Paris saw a record high temperature of 42.6C (108.7F) on Thursday, amid a heatwave that broke records across Western Europe.
A red alert – the highest level – was issued in northern France.
Meanwhile Belgium, Germany, Luxembourg and the Netherlands also reached new record highs, of 41.8C, 41.5C, 40.8C and 40.7C respectively.
The UK recorded a record temperature for July of 38.1C, with trains told to run more slowly to stop rails buckling.
“Climate change has increased the likelihood and severity of heatwave episodes across Europe,” the UK’s national weather service said.
What temperatures was Europe expecting?
French authorities launched a red alert in the Paris region and 19 other districts and said temperatures were expected to reach 42C-43C in parts of the country.
French media said Wednesday night was “probably” the hottest ever recorded in France.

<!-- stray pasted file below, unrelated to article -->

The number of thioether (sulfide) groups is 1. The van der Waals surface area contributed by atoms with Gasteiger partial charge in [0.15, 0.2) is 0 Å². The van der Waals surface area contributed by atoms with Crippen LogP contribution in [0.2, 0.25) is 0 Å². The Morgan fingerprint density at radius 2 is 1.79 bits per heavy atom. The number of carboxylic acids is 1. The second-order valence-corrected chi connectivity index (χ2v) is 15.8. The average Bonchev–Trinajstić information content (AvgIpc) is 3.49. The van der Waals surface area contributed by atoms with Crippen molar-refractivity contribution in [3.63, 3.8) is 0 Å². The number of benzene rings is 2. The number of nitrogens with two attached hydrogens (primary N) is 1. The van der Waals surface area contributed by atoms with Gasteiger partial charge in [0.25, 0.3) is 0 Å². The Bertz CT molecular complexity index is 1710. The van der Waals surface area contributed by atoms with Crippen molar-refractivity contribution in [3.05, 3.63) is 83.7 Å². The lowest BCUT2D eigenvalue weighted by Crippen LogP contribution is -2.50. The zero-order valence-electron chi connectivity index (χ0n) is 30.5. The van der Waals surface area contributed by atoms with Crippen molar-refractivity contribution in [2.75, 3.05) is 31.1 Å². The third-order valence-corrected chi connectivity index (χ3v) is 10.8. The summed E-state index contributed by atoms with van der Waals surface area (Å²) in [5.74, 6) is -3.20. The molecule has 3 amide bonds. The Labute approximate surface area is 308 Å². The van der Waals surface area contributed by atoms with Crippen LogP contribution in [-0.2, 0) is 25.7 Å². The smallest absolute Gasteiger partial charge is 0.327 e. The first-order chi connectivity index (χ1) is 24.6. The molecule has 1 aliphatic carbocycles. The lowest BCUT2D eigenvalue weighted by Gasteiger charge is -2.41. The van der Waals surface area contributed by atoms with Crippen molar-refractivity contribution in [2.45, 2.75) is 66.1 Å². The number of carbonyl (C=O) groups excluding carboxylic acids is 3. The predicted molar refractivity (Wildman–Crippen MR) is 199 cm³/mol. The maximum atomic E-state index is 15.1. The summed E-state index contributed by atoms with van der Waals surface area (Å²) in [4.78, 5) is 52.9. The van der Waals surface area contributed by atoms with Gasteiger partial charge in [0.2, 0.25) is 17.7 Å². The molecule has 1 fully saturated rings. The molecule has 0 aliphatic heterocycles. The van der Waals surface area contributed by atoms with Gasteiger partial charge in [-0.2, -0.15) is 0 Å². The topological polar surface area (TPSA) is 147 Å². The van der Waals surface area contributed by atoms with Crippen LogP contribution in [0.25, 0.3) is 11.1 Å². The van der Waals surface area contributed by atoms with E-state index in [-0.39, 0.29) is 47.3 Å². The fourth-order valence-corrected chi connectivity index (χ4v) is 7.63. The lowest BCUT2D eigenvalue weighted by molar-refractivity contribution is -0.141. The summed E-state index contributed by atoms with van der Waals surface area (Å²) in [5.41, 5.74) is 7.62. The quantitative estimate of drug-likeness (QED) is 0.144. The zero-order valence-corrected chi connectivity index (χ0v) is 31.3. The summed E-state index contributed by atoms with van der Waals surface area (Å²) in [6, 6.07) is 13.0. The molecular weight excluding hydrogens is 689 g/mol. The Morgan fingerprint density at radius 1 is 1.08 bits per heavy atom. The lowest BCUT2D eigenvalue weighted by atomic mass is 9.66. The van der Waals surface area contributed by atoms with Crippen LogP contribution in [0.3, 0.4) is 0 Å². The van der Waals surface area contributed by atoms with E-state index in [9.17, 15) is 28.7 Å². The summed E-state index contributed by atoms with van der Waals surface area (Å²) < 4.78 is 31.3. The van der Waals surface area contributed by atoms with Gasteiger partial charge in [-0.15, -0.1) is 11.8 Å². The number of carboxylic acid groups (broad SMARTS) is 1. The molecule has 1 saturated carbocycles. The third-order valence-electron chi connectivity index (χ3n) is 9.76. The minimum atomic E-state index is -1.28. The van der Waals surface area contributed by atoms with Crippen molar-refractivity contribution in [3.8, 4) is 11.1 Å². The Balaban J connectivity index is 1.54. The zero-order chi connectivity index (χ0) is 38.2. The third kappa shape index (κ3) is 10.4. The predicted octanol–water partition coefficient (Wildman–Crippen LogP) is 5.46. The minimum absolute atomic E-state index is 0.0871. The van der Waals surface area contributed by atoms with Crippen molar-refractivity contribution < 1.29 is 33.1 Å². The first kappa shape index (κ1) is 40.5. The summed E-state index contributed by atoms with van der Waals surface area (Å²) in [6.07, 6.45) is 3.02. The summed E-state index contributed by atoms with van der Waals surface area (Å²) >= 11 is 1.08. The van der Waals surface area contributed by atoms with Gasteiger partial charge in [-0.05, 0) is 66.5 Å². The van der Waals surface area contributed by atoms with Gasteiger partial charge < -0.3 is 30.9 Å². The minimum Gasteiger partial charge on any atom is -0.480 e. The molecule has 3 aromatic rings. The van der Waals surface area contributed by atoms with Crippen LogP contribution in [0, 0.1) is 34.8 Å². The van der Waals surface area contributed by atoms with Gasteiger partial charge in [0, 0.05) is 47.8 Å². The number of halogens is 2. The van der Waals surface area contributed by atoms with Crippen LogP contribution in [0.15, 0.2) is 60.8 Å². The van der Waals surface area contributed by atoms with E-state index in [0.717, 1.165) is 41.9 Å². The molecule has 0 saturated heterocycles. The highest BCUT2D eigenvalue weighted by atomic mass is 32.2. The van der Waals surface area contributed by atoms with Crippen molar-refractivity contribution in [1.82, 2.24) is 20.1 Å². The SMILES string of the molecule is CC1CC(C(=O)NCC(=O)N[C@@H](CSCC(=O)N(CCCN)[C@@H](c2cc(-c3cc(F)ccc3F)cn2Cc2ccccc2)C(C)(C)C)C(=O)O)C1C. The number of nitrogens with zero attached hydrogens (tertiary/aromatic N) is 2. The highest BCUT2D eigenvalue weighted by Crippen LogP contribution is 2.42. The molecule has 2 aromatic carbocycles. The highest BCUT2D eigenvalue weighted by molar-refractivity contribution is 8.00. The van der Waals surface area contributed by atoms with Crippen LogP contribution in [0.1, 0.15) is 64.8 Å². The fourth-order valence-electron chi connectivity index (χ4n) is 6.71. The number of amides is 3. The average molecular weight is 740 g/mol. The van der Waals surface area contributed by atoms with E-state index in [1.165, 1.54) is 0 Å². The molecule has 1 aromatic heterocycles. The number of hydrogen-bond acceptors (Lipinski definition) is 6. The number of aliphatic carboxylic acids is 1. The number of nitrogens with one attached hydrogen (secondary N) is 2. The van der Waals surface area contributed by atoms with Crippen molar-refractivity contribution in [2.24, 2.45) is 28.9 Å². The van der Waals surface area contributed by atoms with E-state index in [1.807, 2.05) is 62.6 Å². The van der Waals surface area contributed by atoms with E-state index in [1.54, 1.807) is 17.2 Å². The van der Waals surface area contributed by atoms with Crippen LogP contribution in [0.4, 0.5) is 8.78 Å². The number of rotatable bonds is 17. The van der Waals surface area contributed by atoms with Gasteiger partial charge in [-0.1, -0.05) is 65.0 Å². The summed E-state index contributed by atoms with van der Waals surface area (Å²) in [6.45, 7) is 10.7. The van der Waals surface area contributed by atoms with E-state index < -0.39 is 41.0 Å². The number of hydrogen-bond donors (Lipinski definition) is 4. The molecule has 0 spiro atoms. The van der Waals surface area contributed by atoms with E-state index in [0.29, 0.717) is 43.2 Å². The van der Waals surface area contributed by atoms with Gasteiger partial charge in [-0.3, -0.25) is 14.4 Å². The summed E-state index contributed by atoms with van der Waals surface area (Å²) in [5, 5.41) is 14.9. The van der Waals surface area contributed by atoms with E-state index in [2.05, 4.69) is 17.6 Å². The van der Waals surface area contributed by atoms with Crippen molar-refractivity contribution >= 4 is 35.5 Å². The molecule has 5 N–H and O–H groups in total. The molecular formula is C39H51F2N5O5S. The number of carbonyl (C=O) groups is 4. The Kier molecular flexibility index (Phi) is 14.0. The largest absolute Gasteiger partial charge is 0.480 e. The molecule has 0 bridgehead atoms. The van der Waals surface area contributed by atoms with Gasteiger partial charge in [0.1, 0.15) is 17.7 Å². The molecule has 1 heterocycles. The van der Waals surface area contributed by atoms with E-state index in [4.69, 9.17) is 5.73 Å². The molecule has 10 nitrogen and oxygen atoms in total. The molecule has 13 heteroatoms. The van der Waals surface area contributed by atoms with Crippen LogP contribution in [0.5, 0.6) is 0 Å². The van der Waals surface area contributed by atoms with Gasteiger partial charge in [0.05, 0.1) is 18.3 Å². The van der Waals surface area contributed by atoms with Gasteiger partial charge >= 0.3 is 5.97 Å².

Belgium’s Royal Meteorological Institute issued “code red” warnings across most of the country – urging people to take extra precautions during “extremely high temperatures”.
What has been the impact?
In France, officials warned people to avoid travelling to work from home if possible. Some nurseries have been closed.
The chief architect responsible for restoring Notre-Dame warned that the extreme heat could lead to the cathedral’s roof collapsing if the joints and masonry holding up the roof dried out.
French reports suggested five deaths may have resulted from the high temperatures.
Comparisons were drawn to a heatwave in August 2003 which contributed to almost 15,00